Boose, Lynda E. and Richard Burt, ed. Shakespeare: The Movie--Popularizing the Plays on Film, TV, and Radio. London & New York: Routledge. 1997
A collection of of original articles by some of the top Shakespearean scholars of this generation, Shakespeare: The Movie addresses a wide variety of topics, ranging from the sudden proliferation of Shakespeare in the 90s, examinations of adaptations of several plays--Hamlet, Henry V, Othello, and King Lear, most prominently--and analyses of various trends in Shakespearean productions, such as the representation of homosexuality.
Branagh, Kenneth. Hamlet, by William Shakespeare. New York & London: W. W. Norton & Sons. 1996.
Many people scratched their heads at Branagh's Oscar nomination for best adapted screenplay. A look at the screenplay itself offers a certain amount of justification for the nomination. Yes, Branagh did indeed film the play word for word, but in the screenplay we get to see a glimpse into Branagh's mind as he tries to make sense of Shakespeare's text--I'm still not entirely convinced an Oscar nod was in order, but I suspect that when it became apparent that the best film of the year was going to get shut out of the major categories, they threw this adapted screenplay nomination to Branagh as a bone of sorts.
Brode, Douglas. Shakespeare in the Movies. Oxford: Oxford UP. 2000.
Brode's book is substantially less theory-laden than the other film analysis books, so it's not surprising that this is the most accessible of the lot. The organization is intriguing--he places the plays in chronological order, and discusses the films in that order. The result offers a certain amount on insight not just into the movies, but into Shakespeare's development as a dramatist.
Bulman, J. C. and H. R. Coursen, eds. Shakespeare on Television: An Anthology of Essays and Reviews. Hanover and London: UP of New England. 1988.
The volume collects a number of essays spanning a thirty year period. Some of the essays are a bit dated--reading arguments as to whether or not Shakespeare can adequately be staged for television (Pre-Post-Modern criticism, if you know what I mean). As you might expect, most of the production specific discussion centers on the BBC-Time/Life series. Taken together, it's quite illuminating, since you get an idea of how the producers developed an awareness of the differences between movies and television, and adjusted their productions accordingly.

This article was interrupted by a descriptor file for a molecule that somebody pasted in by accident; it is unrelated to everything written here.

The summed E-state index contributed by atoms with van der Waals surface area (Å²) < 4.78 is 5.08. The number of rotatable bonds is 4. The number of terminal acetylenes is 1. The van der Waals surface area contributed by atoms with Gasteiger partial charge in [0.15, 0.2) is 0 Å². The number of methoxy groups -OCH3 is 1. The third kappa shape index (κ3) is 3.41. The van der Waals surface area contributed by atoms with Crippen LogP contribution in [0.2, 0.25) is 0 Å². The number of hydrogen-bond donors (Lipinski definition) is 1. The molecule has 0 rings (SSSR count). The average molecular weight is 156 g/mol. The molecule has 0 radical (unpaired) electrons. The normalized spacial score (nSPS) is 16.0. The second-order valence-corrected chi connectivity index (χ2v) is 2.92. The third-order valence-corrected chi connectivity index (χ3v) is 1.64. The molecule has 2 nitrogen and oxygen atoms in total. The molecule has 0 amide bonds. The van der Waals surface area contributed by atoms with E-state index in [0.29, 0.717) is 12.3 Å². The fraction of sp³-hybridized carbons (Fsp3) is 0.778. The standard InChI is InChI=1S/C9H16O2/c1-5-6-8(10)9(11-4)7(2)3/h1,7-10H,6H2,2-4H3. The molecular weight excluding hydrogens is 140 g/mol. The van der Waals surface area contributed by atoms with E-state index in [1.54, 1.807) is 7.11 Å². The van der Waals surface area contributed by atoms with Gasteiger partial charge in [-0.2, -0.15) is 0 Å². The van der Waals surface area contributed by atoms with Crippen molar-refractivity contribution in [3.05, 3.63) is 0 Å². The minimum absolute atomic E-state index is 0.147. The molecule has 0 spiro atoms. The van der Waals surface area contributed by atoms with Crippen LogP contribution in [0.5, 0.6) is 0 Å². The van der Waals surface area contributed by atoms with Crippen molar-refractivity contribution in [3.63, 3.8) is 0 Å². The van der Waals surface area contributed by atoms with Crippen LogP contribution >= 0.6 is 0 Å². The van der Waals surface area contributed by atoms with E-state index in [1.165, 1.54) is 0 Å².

Davies, Anthony and Stanley Wells, Eds. Shakespeare and the Moving Image. Cambridge: Cambridge UP. 1994.
This volume is perhaps more scholarly than the Boose & Burt volume, and it does a much better job of providing overviews of the film treatments of various plays. Because so much has happened in the five years that separates the two words, this volume misses out on the most recent films: Branagh's Hamlet, Oliver Parker's Othello, and Trevor Nunn's Twelfth Night. The two volumes together comprise a solid foundation for anyone interested in film adaptations of Shakespeare.
McKellen, Ian & Richard Loncraine. William Shakespeare's Richard III. Woodstock, NY: The Overlook Press. 1995.
If Branagh can get an Oscar nomination for Hamlet, Surely these two deserved more than
just a nomination. This is a brilliant interpretation of the play, daring in scope
and execution. In addition to the shooting script, McKellen supplies extensive
notations as well as an extended introduction that traces the development of the project.
Auiler, Dan. Vertigo: The Making of a Hitchcock Classic. New York: St. Martin's Press. 1998.
A solid companion piece for the newly restored version of Vertigo, this book traces the development of the movie from the French novel D'Entre les Mortes [From Among the Dead], pre-productions and filming, through its initial release, and finally to the restoration itself. While the book seems to have been somewhat sanitized--not unlike an authorized biography--there is a wealth of information here.
Bach, Steven. Final Cut: Dreams and Disaster in the Making of Heaven's Gate. London: Pimlico (Random House). 1985.